Electrical circuit The one hundred and fifteen volt power mains indicated at L and LA (see Figure 3) lead to a low voltage, say, for example, an eleven volt, transformer 116. A wire 117 leads from transformer 116 to the heater 47 of thermostatic control switch 50. A wire 118 leads from transformer 116 to contact 106 of switch 105.. When contacts 106 and 107 are closed wire 118 leads to the other side of heater 47 of switch 50. A resistance jumper wire 119 bypasses switch 105 in wire 118 and continuously energizes heater 47 with approximately onehalf watt current. This is an auxiliary feature and provides the feeler receptacle 44, of the ice thickness thermostat, with a small amount of heat to at all times insure that the interior thereof will remain dry. A branch wire 121 leads from wire 117 to wires 92 of the lower ice cutter or dissector 90 and a branch wire 122 leads from wire 118 to wires 93 of this lower dissector, which are connected in series with wires 92, to continuously energize the dissector or ice severing grid 90. A branch wire 123 leads from Wire 117 to wires 92 of the upper ice cutter or dissector 90A and a branch wire 124 leads from wire 118 to wires 93 of this upper dissector, which are also connected in series with wires 92 thereof, to continuously energize the dissector 90A. The wires and connections just described complete the low voltage circuit incorporated in the ice block maker. The one hundred and fifteen volt circuit includes a wire 126 branched from power main L and leading directly into the motor-compressor unit 51. Another wire 127 branches from power main LA and leads into the bin switch 103. The wire 127 extends from switch 103 to the electric motor of the motor-compressor unit 51 to cause continuous operation of this unit which may be interrupted at times by actuation of switch 103 in response to a predetermined accumulation of ice blocks within the storage means or bins and 96. A branch wire 128 leads from wire 127, between switch 103 and unit 51, and is connected to a movable arm 129 of the ice thickness thermostat control switch 50. Another branch wire 131 leads from wire 126, and is connected to a wire 132 which enters one side of a solenoid in valve 63. Wire 132 extends beyond valve 63 to the water pump motor 78. A wire 133 extends from pump motor 78 and is connected to one terminal of the upper mercury switch 88A. The other terminal of upper mercury switch 88A is connected, by a wire 134, with one of the terminals of the lower mercury switch 88A. A wire 136 connects the other terminal of the lowermost mercury switch 88A with a contact 137 of switch 50. A branch wire leads from wire 133 through a will of a conventional relay switch and by way of wires 149, 131 and 126 back to the power main L. The contact on arm 129 of switch 50 is adapted to alternately engage and disengage or move away from the contact 137 in response to temperature conditions in the feeler receptacle 44 associated with the lowermost freezing member 23. The improvement disclosed in the present application includes the provision in the electric circuit of the ice making apparatus of an electromechanical device such as the relay switch just mentioned which functions for purposes to hereinafter be disclosed. This relay includes a switch having a movable or pivoted mm 141 with a wire connection 142 thereto and leading back to the power main LA, through live wire 127, in advance of bin thermostatic switch 103. The relay switch also includes two stationary contacts 143 and 144. Contact 143 is connected, by wire 146, to the side of the solenoid of valve 63 opposite the wire side 132 thereof. Contact 144 on the relay is connected by a wire 147 to the Wire 128 Which leads back to that portion of wire 127 intermediate bin switch 103 and the motorcompr essor unit 51. As before stated coil of the relay switch has the wire connection 149 to wire 131, which leads to power main L through live wire 126, and the other connection 135 to wire 133. Thus the two mercury switches 88A and the electromechanical relay connected in the apparatus as described constitutes the essence of the present invention and function as means to overcome objections in the operation of former ice block making machines.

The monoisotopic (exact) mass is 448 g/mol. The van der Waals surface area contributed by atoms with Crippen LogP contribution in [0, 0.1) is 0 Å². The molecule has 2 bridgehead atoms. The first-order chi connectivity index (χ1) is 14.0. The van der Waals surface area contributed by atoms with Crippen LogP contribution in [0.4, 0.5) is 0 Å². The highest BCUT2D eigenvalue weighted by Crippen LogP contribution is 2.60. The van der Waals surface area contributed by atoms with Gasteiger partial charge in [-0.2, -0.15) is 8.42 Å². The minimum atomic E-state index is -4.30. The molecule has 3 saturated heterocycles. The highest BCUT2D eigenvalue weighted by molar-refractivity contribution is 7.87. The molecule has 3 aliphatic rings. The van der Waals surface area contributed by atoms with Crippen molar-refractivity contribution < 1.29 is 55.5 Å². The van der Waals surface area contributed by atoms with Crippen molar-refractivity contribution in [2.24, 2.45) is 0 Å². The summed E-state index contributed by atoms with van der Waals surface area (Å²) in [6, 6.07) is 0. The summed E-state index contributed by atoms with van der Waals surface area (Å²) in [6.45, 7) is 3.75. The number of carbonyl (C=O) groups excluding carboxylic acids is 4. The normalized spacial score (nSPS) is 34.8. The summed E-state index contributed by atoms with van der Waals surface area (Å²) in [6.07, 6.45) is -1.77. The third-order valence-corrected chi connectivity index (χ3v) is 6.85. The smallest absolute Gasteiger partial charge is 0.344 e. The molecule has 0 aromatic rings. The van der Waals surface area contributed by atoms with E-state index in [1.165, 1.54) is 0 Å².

Operation Assume that the ice block maker is properly connected to a source of water supply, to a drain and its electric circuit, including the mains L and LA, is now energized by plugging an extension cord, leading from the cabinet, into an electric outlet and that the ice thickness thermostatic switch 50 is closed. Electric current flows from the mains L and LA through wire 127 and closed b-in switch 103 and through wire 126 to the motor-compressor unit 51 to cause operation thereof. Simultaneously therewith electric current flows from transformer 116 through wires 117 and 118 and branch wires 121, 122, 123 and 124 to continuously energize both of the ice cutters or dissectors 90 and 90A by directing thirty to thirty-five watts of current into the resistance wires 92 and 93 of each to heat these wires. A small amount of current, one-half watt, flows through by-pass restrictor 119, to the heating element 47 in the ice thickness feeler member or receptacle 44. At this time electric current also flows through wire 128, arm 129, of the ice thickness thermostat switch 50, contact 137 then through wires 136, 134